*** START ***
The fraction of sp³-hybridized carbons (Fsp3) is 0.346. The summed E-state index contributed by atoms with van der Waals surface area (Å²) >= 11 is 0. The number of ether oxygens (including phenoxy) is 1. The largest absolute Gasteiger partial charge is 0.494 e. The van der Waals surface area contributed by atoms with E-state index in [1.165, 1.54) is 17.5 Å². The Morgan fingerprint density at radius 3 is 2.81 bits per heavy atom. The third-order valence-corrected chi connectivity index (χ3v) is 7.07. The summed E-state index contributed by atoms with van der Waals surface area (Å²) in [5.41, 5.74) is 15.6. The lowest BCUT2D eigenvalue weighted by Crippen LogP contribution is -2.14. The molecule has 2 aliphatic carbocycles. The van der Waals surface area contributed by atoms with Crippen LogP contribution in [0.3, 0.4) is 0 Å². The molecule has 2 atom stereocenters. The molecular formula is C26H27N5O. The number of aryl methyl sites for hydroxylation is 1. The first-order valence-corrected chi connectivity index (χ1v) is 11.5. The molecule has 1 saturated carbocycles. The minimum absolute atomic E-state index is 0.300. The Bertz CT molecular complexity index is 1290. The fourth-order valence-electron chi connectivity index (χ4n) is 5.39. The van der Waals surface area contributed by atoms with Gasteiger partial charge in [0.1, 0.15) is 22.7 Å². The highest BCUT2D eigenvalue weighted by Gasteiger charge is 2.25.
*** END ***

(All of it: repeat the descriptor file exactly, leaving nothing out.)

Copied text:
The fraction of sp³-hybridized carbons (Fsp3) is 0.346. The summed E-state index contributed by atoms with van der Waals surface area (Å²) >= 11 is 0. The number of ether oxygens (including phenoxy) is 1. The largest absolute Gasteiger partial charge is 0.494 e. The van der Waals surface area contributed by atoms with E-state index in [1.165, 1.54) is 17.5 Å². The Morgan fingerprint density at radius 3 is 2.81 bits per heavy atom. The third-order valence-corrected chi connectivity index (χ3v) is 7.07. The summed E-state index contributed by atoms with van der Waals surface area (Å²) in [5.41, 5.74) is 15.6. The lowest BCUT2D eigenvalue weighted by Crippen LogP contribution is -2.14. The molecule has 2 aliphatic carbocycles. The van der Waals surface area contributed by atoms with Crippen LogP contribution in [0.3, 0.4) is 0 Å². The molecule has 2 atom stereocenters. The molecular formula is C26H27N5O. The number of aryl methyl sites for hydroxylation is 1. The first-order valence-corrected chi connectivity index (χ1v) is 11.5. The molecule has 1 saturated carbocycles. The minimum absolute atomic E-state index is 0.300. The Bertz CT molecular complexity index is 1290. The fourth-order valence-electron chi connectivity index (χ4n) is 5.39. The van der Waals surface area contributed by atoms with Gasteiger partial charge in [0.1, 0.15) is 22.7 Å². The highest BCUT2D eigenvalue weighted by Gasteiger charge is 2.25.